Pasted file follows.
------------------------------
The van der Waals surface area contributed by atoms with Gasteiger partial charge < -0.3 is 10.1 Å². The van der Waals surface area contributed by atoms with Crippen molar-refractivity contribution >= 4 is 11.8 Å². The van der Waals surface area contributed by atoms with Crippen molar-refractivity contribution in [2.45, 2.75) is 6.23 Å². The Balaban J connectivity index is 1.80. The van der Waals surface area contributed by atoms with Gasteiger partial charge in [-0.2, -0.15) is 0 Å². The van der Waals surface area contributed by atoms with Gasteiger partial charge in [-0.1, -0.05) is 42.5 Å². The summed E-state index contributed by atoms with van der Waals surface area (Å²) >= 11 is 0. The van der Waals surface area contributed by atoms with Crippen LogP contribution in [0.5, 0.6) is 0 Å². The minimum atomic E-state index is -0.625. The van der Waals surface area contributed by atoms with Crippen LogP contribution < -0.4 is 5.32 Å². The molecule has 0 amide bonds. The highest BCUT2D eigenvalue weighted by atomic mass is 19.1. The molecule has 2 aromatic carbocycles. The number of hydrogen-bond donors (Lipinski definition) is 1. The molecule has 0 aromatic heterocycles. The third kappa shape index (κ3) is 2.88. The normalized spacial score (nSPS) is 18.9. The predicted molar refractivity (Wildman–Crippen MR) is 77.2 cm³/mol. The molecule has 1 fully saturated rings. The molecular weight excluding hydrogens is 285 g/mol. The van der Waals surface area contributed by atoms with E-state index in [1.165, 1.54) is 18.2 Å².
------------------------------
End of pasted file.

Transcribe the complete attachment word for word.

The van der Waals surface area contributed by atoms with Gasteiger partial charge < -0.3 is 10.1 Å². The van der Waals surface area contributed by atoms with Crippen molar-refractivity contribution >= 4 is 11.8 Å². The van der Waals surface area contributed by atoms with Crippen molar-refractivity contribution in [2.45, 2.75) is 6.23 Å². The Balaban J connectivity index is 1.80. The van der Waals surface area contributed by atoms with Gasteiger partial charge in [-0.2, -0.15) is 0 Å². The van der Waals surface area contributed by atoms with Gasteiger partial charge in [-0.1, -0.05) is 42.5 Å². The summed E-state index contributed by atoms with van der Waals surface area (Å²) >= 11 is 0. The van der Waals surface area contributed by atoms with Crippen LogP contribution in [0.5, 0.6) is 0 Å². The minimum atomic E-state index is -0.625. The van der Waals surface area contributed by atoms with Crippen LogP contribution < -0.4 is 5.32 Å². The molecule has 0 amide bonds. The highest BCUT2D eigenvalue weighted by atomic mass is 19.1. The molecule has 2 aromatic carbocycles. The number of hydrogen-bond donors (Lipinski definition) is 1. The molecule has 0 aromatic heterocycles. The third kappa shape index (κ3) is 2.88. The normalized spacial score (nSPS) is 18.9. The predicted molar refractivity (Wildman–Crippen MR) is 77.2 cm³/mol. The molecule has 1 fully saturated rings. The molecular weight excluding hydrogens is 285 g/mol. The van der Waals surface area contributed by atoms with E-state index in [1.165, 1.54) is 18.2 Å².